Emergence or worsening of psychotic symptoms included agitation, aggressive behavior, and increased psychomotor activity. However, akathisia evaluation was described in only 2 reports: 1 author identified akathisia symptoms, but attributed them to a concomitant antipsychotic (fluphenazine)23 and the other report specifically excluded the possibility of akathisia.24 Two systematic studies have attempted to establish risk factors for aripiprazole-associated worsening psychosis (Box).14,25

In our literature review, the mean final dose of aripiprazole was 21.5 mg/d (range: 2 to 60 mg/d). In the cases describing subsequent treatment, all but 1 patient were switched to another antipsychotic, including 2 whose psychotic symptoms stabilized with continuation of aripiprazole and addition of a second antipsychotic. Interestingly, in the case reported by Adan-Manes et al,26 initial treatment with aripiprazole monotherapy was efficacious, but a subsequent trial of adjunctive aripiprazole resulted in worsening psychosis.

Table

Case reports: Treatment-emergent psychosis associated with aripiprazole

Study

Age, sex

Diagnosis

Before aripiprazole initiation

Pre-aripiprazole treatment

Aripiprazole dose

Concomitant psychotropic treatment

Subsequent treatment

Chiu et al, 2011a

39, M

Schizophrenia

Psychiatrically stable, tardive dystonia

Clozapine, 300 mg/d

10 mg/d

Valproic acid, 1,000 mg/d, clonazepam, 2 mg/d, mephenoxalone, 800 mg/d

Clozapine

Ekinci et al, 2010b

17, M

ADHD

Inattention and impulsive aggression

Tapered and discontinued risperidone, 2.5 mg/d

5 mg/d

Methylphenidate, 54 mg/d

Risperidone, 2 mg/d, methylphenidate, 36 mg/d

Selvaraj et al, 2010c

49, F

Chronic depression

Depressive symptoms, suicidal ideation

None stated

2 mg/d

Duloxetine, 80 mg/d, clonazepam, 2 mg/d

Duloxetine, 120 mg/d

Adan-Manes et al, 2009d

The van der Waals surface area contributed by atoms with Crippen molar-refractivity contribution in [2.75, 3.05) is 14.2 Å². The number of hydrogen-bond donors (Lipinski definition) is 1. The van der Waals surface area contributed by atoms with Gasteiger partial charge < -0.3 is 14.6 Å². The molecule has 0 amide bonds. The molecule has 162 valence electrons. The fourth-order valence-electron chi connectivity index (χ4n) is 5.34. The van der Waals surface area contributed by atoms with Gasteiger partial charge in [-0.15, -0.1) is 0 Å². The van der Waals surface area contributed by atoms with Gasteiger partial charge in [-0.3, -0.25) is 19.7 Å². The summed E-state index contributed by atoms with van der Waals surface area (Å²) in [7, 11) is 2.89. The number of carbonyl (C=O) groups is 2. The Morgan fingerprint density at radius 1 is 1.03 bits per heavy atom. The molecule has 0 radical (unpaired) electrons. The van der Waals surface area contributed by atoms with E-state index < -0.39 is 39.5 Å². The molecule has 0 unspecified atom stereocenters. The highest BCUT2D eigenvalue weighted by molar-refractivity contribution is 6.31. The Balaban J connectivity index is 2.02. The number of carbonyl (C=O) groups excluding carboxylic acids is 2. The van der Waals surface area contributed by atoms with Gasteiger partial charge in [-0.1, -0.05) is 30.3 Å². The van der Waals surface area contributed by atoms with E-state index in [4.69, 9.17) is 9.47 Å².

23, M

Schizophrenia

No psychotic symptoms

Abrupt decrease of amisulpride dose from 800 mg/d to 400 mg/d

20 mg/d

Biperiden, 4 mg/d

Amisulpride, 800 mg/d

Cho et al, 2009e

45, F

Schizophrenia

Persistent psychotic symptoms, new onset diabetes with acute ketoacidosis

Haloperidol, 20 mg/d, abrupt clozapine discontinuation

15 mg/d

Valproic acid, nortriptyline

Molindone, 150 mg/d

Ahuja et al, 2007f

35, F

Schizoaffective disorder

Stable before medication change

Tapered amisulpride, 400 mg/d, over 6 weeks

15 mg/d

None

Amisulpride, 600 mg/d

Lea et al, 2007g

57, M

Schizophrenia

Persistent psychotic symptoms, treatment resistance, recent recovery from NMS

Discontinued ziprasidone, 200 mg/d

30 mg/d

Lorazepam, 2 mg/d, amantadine, 100 mg, sertraline, 50 mg/d

Clozapine

Lea et al, 2007g

49, M

Schizoaffective disorder

Delusions, verbal aggression, substance abuse, HCV

Decreased quetiapine dose from 800 mg/d to 400 mg/d

15 mg/d

Divalproex, 1,000 mg/d, fluvoxamine, 200 mg/d, clonazepam, 2 mg/d

Lithium, quetiapine, 500 mg/d, haloperidol, 2 mg/d

Lea et al, 2007g

60, M

Schizophrenia

Delusions, labile mood, aggression

Risperidone, 3 mg/d, interruption of fluphenazine, 75 mg/d

20 mg/d

Divalproex, 4,500 mg/d, benztropine, 3 mg/d

Not discussed

Raja, 2007h

30, M

Schizoaffective disorder